Fatal Explosion Results in $227,850 in Fines

A fatal accident at the J. P. Madgett Power Generation Station in Alma, Wis., was the result of a failure to safely handle binary explosives, OSHA finds.

An investigation by the Occupational Safety and Health Administration (OSHA) found that a fatal accident at the J. P. Madgett Power Generation Station in Alma, Wis., was the result of a company's failure to safely handle binary explosives.

The agency issued citations to two companies that alleged willful, serious and other-than-serious safety and health violations after the fatal explosion last August. Philip Services/North Central Inc., based in Camanche, Iowa, was issued proposed penalties of $133,350 and Dairyland Power Cooperative in Alma was issued proposed penalties of $94,500.

Philip Services/North Central Inc., under contract with Dairyland Power Cooperative, was responsible for cleaning the inside of the boiler through the use of explosives, grit or hydro blasting. The fatal explosion occurred when a binary explosive charge was detonated while in the possession of a Philip Services/North Central Inc. employee.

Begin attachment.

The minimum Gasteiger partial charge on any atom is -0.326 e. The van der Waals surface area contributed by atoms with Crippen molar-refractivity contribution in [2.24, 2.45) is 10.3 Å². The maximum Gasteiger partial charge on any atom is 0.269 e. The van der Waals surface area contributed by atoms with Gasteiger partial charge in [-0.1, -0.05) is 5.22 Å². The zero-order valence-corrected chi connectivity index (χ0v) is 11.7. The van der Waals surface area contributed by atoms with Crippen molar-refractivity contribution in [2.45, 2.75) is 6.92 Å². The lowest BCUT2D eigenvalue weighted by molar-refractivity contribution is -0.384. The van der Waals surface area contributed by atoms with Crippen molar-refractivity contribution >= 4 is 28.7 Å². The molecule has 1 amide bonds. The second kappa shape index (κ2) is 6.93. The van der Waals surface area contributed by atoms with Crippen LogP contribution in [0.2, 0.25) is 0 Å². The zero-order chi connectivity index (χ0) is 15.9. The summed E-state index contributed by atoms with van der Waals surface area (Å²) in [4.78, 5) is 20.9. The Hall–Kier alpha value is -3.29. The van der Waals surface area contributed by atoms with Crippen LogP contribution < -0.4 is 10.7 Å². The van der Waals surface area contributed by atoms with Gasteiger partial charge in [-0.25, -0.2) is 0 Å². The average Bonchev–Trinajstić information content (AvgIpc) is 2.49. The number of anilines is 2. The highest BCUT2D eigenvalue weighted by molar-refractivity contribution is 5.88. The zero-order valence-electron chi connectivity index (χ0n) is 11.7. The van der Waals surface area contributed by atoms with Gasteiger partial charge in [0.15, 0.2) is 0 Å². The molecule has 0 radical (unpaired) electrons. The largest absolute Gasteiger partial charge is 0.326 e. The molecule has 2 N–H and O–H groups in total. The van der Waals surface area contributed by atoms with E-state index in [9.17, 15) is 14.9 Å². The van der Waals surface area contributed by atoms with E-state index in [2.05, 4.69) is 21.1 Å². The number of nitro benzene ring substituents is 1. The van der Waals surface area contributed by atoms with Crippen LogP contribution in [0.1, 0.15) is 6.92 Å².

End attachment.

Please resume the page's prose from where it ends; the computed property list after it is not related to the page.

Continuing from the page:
"This tragedy could have been prevented if safety requirements had been followed," said Charles Burin, OSHA area director in Eau Claire, Wis. "A failure to take adequate precautions before detonating explosives was a significant factor in this fatal explosion."

OSHA issued a willful citation to Philip Services/North Central Inc. for failing to follow safety procedures for blasting operations. The alleged serious citations were related to safety requirements for the use of explosives, lack of a site-specific respiratory protection program, hazardous work in confined spaces, inadequate emergency rescue services, inadequate procedures for group lockout/tagout, and bloodborne pathogen requirements.

OSHA issued a willful citation to Dairyland Power Cooperative for failing to follow safety requirements for work in permit-required confined spaces. The alleged serious violations related to safety requirements for lockout/tagout, periodic inspections, rescue procedures, bloodborne pathogens, hazard communication training and insufficient updates on a chemical hygiene plan.

The companies have 15 working days from the receipt of the citations to contest the citations and proposed penalties with the independent Occupational Safety and Health Review Commission or to request an informal conference with the area director.

edited by Sandy Smith ([email protected])

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